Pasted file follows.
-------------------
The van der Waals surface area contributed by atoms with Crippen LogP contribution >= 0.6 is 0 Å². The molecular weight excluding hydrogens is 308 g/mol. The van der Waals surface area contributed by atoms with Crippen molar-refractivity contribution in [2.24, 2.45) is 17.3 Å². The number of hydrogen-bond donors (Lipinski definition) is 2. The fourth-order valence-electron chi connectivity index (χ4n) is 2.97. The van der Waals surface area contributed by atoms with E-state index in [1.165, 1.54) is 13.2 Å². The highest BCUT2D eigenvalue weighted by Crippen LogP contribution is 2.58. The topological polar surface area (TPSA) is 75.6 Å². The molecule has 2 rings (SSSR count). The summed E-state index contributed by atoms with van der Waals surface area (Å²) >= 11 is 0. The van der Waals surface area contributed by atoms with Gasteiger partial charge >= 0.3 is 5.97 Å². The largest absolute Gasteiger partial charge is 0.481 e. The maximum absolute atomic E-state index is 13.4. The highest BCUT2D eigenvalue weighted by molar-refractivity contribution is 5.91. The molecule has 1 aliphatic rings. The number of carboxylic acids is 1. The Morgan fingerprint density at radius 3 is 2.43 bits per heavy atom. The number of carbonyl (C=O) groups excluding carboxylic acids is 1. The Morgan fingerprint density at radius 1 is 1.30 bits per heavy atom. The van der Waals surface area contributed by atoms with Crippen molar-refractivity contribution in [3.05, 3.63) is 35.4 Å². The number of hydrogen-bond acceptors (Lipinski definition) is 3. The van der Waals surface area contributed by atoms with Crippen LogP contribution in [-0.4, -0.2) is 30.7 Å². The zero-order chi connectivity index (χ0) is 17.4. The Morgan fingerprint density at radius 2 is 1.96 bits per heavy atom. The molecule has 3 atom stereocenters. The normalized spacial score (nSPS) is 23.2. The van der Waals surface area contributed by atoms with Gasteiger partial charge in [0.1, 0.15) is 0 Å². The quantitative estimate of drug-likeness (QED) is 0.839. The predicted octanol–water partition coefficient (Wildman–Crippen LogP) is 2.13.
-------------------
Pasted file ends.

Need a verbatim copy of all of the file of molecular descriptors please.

The van der Waals surface area contributed by atoms with Crippen LogP contribution >= 0.6 is 0 Å². The molecular weight excluding hydrogens is 308 g/mol. The van der Waals surface area contributed by atoms with Crippen molar-refractivity contribution in [2.24, 2.45) is 17.3 Å². The number of hydrogen-bond donors (Lipinski definition) is 2. The fourth-order valence-electron chi connectivity index (χ4n) is 2.97. The van der Waals surface area contributed by atoms with E-state index in [1.165, 1.54) is 13.2 Å². The highest BCUT2D eigenvalue weighted by Crippen LogP contribution is 2.58. The topological polar surface area (TPSA) is 75.6 Å². The molecule has 2 rings (SSSR count). The summed E-state index contributed by atoms with van der Waals surface area (Å²) >= 11 is 0. The van der Waals surface area contributed by atoms with Gasteiger partial charge >= 0.3 is 5.97 Å². The largest absolute Gasteiger partial charge is 0.481 e. The maximum absolute atomic E-state index is 13.4. The highest BCUT2D eigenvalue weighted by molar-refractivity contribution is 5.91. The molecule has 1 aliphatic rings. The number of carboxylic acids is 1. The Morgan fingerprint density at radius 3 is 2.43 bits per heavy atom. The number of carbonyl (C=O) groups excluding carboxylic acids is 1. The Morgan fingerprint density at radius 1 is 1.30 bits per heavy atom. The van der Waals surface area contributed by atoms with Crippen molar-refractivity contribution in [3.05, 3.63) is 35.4 Å². The number of hydrogen-bond acceptors (Lipinski definition) is 3. The van der Waals surface area contributed by atoms with Crippen LogP contribution in [-0.4, -0.2) is 30.7 Å². The zero-order chi connectivity index (χ0) is 17.4. The Morgan fingerprint density at radius 2 is 1.96 bits per heavy atom. The molecule has 3 atom stereocenters. The normalized spacial score (nSPS) is 23.2. The van der Waals surface area contributed by atoms with Gasteiger partial charge in [0.1, 0.15) is 0 Å². The quantitative estimate of drug-likeness (QED) is 0.839. The predicted octanol–water partition coefficient (Wildman–Crippen LogP) is 2.13.